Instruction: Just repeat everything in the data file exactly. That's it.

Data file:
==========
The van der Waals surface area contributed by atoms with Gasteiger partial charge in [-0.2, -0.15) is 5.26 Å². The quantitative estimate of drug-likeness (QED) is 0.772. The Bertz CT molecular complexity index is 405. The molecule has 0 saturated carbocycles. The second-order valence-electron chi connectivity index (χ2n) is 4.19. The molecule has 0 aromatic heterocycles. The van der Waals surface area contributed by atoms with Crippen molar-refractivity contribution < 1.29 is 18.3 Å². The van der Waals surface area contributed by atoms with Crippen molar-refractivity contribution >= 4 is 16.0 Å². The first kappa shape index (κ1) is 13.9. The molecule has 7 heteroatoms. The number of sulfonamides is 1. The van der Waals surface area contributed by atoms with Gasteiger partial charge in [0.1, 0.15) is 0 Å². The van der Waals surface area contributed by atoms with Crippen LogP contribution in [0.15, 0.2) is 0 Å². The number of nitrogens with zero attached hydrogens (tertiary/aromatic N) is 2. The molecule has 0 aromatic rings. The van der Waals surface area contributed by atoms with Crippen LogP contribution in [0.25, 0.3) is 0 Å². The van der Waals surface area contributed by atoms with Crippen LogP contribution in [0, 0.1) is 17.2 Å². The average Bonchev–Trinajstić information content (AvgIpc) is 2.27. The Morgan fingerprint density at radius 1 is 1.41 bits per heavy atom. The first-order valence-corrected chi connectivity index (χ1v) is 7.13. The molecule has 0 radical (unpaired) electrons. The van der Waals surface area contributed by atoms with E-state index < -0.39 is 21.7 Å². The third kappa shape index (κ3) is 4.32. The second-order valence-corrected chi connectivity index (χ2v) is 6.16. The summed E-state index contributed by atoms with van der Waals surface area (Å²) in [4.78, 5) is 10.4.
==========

The van der Waals surface area contributed by atoms with Gasteiger partial charge in [-0.2, -0.15) is 5.26 Å². The quantitative estimate of drug-likeness (QED) is 0.772. The Bertz CT molecular complexity index is 405. The molecule has 0 saturated carbocycles. The second-order valence-electron chi connectivity index (χ2n) is 4.19. The molecule has 0 aromatic heterocycles. The van der Waals surface area contributed by atoms with Crippen molar-refractivity contribution < 1.29 is 18.3 Å². The van der Waals surface area contributed by atoms with Crippen molar-refractivity contribution >= 4 is 16.0 Å². The first kappa shape index (κ1) is 13.9. The molecule has 7 heteroatoms. The number of sulfonamides is 1. The van der Waals surface area contributed by atoms with Gasteiger partial charge in [0.1, 0.15) is 0 Å². The van der Waals surface area contributed by atoms with Crippen LogP contribution in [0.15, 0.2) is 0 Å². The number of nitrogens with zero attached hydrogens (tertiary/aromatic N) is 2. The molecule has 0 aromatic rings. The van der Waals surface area contributed by atoms with Crippen LogP contribution in [0.25, 0.3) is 0 Å². The van der Waals surface area contributed by atoms with Crippen LogP contribution in [0, 0.1) is 17.2 Å². The average Bonchev–Trinajstić information content (AvgIpc) is 2.27. The Morgan fingerprint density at radius 1 is 1.41 bits per heavy atom. The first-order valence-corrected chi connectivity index (χ1v) is 7.13. The molecule has 0 radical (unpaired) electrons. The van der Waals surface area contributed by atoms with E-state index < -0.39 is 21.7 Å². The third kappa shape index (κ3) is 4.32. The second-order valence-corrected chi connectivity index (χ2v) is 6.16. The summed E-state index contributed by atoms with van der Waals surface area (Å²) in [4.78, 5) is 10.4.